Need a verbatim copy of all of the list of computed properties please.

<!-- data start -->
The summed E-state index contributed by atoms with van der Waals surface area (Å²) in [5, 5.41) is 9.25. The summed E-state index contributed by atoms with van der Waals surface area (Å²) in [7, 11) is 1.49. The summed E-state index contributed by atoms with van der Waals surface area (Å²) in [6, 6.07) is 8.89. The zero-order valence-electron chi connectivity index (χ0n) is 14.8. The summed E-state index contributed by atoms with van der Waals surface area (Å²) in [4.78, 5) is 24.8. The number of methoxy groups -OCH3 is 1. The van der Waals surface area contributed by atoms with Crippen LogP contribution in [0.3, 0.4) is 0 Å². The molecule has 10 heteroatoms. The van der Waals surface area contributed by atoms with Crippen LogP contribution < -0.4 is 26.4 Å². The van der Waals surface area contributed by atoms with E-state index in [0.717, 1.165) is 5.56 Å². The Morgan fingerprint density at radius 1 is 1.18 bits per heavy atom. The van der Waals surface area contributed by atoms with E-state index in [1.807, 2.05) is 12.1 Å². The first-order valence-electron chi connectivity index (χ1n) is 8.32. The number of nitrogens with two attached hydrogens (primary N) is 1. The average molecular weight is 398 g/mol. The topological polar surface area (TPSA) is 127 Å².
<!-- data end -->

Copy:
The summed E-state index contributed by atoms with van der Waals surface area (Å²) in [5, 5.41) is 9.25. The summed E-state index contributed by atoms with van der Waals surface area (Å²) in [7, 11) is 1.49. The summed E-state index contributed by atoms with van der Waals surface area (Å²) in [6, 6.07) is 8.89. The zero-order valence-electron chi connectivity index (χ0n) is 14.8. The summed E-state index contributed by atoms with van der Waals surface area (Å²) in [4.78, 5) is 24.8. The number of methoxy groups -OCH3 is 1. The van der Waals surface area contributed by atoms with Crippen LogP contribution in [0.3, 0.4) is 0 Å². The molecule has 10 heteroatoms. The van der Waals surface area contributed by atoms with Crippen LogP contribution < -0.4 is 26.4 Å². The van der Waals surface area contributed by atoms with E-state index in [0.717, 1.165) is 5.56 Å². The Morgan fingerprint density at radius 1 is 1.18 bits per heavy atom. The van der Waals surface area contributed by atoms with E-state index in [1.807, 2.05) is 12.1 Å². The first-order valence-electron chi connectivity index (χ1n) is 8.32. The number of nitrogens with two attached hydrogens (primary N) is 1. The average molecular weight is 398 g/mol. The topological polar surface area (TPSA) is 127 Å².